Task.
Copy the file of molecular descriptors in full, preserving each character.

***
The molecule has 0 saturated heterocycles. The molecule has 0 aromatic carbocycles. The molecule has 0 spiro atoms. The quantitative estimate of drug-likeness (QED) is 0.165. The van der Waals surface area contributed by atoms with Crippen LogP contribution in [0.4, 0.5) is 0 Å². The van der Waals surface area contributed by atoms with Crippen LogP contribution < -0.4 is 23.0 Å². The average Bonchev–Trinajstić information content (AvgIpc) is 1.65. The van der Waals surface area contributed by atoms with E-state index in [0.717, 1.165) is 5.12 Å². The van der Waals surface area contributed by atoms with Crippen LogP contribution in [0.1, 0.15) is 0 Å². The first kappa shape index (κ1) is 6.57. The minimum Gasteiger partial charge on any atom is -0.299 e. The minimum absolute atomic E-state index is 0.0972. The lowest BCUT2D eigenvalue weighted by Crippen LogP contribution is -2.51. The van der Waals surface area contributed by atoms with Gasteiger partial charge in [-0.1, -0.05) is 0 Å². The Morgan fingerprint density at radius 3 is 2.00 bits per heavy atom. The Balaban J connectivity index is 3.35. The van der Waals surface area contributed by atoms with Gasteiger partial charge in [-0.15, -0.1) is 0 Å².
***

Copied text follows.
The molecule has 0 saturated heterocycles. The molecule has 0 aromatic carbocycles. The molecule has 0 spiro atoms. The quantitative estimate of drug-likeness (QED) is 0.165. The van der Waals surface area contributed by atoms with Crippen LogP contribution in [0.4, 0.5) is 0 Å². The van der Waals surface area contributed by atoms with Crippen LogP contribution < -0.4 is 23.0 Å². The average Bonchev–Trinajstić information content (AvgIpc) is 1.65. The van der Waals surface area contributed by atoms with E-state index in [0.717, 1.165) is 5.12 Å². The van der Waals surface area contributed by atoms with Crippen LogP contribution in [0.1, 0.15) is 0 Å². The first kappa shape index (κ1) is 6.57. The minimum Gasteiger partial charge on any atom is -0.299 e. The minimum absolute atomic E-state index is 0.0972. The lowest BCUT2D eigenvalue weighted by Crippen LogP contribution is -2.51. The van der Waals surface area contributed by atoms with Gasteiger partial charge in [-0.1, -0.05) is 0 Å². The Morgan fingerprint density at radius 3 is 2.00 bits per heavy atom. The Balaban J connectivity index is 3.35. The van der Waals surface area contributed by atoms with Gasteiger partial charge in [-0.15, -0.1) is 0 Å².